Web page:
Does Working from Home Reduce My Carbon Footprint?

Sustainability Benefits of WFH

Studies show that remote workers dramatically reduce their CO2 emissions by roughly 54%. Less individual driving time also reduced congestion in busy traffic zones. Other research shows that air quality significantly improved during the COVID-19 pandemic, due to the increase of at-home workers.

Remote workers are also more likely to utilize digital documents, preserving paper and reducing waste from discarded office supplies. Plastic use is reduced, as remote workers can use disposable cups at home instead of bringing plastic cups into the office. Remote workers can more easily engage in healthy and environmentally friendly habits, such as gardening or jogging outside during breaks.

Home Habits Play a Role

Although individuals who work from home have no emissions from commuting, they will still produce emissions associated with additional lighting usage, the need for additional home heating and cooling, and using workstation electronic appliances – all of which increase their home emissions footprint.

For someone who does not work from home, these emissions would normally be attributed to the building they work in. They would also be distributed across a larger group of people since individuals who work from home may only share these emissions with 1-2 other household members. As a result, an individual’s emissions from work-related electronic appliances, lighting, and heating/cooling may be slightly lower if they work in person.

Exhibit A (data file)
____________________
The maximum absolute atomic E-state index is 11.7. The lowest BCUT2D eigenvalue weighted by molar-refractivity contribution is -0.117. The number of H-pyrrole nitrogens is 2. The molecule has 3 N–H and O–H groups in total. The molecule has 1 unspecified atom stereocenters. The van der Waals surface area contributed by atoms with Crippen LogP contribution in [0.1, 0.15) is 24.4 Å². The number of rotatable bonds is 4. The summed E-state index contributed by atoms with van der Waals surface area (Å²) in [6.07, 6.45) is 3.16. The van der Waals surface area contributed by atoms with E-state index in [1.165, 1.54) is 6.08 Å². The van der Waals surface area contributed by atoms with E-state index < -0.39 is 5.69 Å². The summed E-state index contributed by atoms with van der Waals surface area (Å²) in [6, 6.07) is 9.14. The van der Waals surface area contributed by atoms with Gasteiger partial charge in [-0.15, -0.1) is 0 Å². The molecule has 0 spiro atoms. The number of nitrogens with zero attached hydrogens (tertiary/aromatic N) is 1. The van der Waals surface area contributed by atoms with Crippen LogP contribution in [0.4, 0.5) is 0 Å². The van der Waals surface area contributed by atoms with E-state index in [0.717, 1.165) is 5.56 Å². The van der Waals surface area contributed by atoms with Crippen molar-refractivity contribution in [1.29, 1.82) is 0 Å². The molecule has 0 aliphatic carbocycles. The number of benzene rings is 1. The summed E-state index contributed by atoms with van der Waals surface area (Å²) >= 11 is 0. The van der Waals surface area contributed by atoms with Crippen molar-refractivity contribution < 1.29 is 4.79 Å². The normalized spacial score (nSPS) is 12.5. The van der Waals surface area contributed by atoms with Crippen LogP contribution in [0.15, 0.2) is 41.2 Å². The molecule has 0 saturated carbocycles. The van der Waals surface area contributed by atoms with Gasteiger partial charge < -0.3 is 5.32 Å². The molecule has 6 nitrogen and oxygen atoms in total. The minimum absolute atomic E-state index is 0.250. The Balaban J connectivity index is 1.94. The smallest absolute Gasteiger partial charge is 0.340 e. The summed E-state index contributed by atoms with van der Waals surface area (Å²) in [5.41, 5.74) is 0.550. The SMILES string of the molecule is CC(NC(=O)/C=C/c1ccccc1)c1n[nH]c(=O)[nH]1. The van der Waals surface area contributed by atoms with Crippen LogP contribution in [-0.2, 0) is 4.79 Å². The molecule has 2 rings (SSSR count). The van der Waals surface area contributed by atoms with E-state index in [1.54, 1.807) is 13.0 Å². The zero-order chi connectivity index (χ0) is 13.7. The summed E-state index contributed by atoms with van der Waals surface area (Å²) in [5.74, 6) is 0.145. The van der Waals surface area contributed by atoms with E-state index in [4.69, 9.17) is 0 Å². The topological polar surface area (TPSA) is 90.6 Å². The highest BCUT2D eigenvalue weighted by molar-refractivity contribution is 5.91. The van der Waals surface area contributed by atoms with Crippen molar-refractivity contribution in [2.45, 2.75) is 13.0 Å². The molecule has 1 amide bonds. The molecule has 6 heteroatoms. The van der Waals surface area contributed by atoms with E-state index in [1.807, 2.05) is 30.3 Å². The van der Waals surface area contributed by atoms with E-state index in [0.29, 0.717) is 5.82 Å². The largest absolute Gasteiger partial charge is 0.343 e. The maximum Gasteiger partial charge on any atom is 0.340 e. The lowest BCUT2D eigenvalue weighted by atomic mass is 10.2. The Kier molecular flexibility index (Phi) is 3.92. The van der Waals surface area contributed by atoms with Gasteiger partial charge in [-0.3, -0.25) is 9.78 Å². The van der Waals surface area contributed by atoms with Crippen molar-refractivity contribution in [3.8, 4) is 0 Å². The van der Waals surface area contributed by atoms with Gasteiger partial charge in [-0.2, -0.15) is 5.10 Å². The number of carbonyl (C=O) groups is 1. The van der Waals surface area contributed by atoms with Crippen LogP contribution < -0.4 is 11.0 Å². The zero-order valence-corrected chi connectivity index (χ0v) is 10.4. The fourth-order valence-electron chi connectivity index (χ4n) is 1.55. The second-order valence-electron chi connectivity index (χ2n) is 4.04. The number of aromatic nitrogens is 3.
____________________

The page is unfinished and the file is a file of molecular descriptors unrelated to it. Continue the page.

However, this is highly dependent on building/home construction, location, climate, the number of electronic appliances used, and the fuels being used to power their home or the building they work in. It also depends on the number of emissions that are produced during an individual’s commute if they did not work from home, which is also very variable.

If a remote worker has many commute-related emissions, then it may be more sustainable to work from home. However, if you’re opting for public transportation or use an electric car powered by renewable energy, working in an office might be more sustainable.

Tips for a Green Remote Work Environment

· Turn off all lights and appliances throughout the day
· Consider using renewable energy sources such as solar panels to power your home
· Try to walk or bike when travelling for non-work reasons
· Consider driving an electric vehicle
· While at home, unplug your work and personal devices when you’re not using them

Learn More with ZeroMe

To learn more about important work-related sustainability information, chat with our team about how ZeroMe can help you engage and educate your workforce on the topic of sustainability. Request a demo today.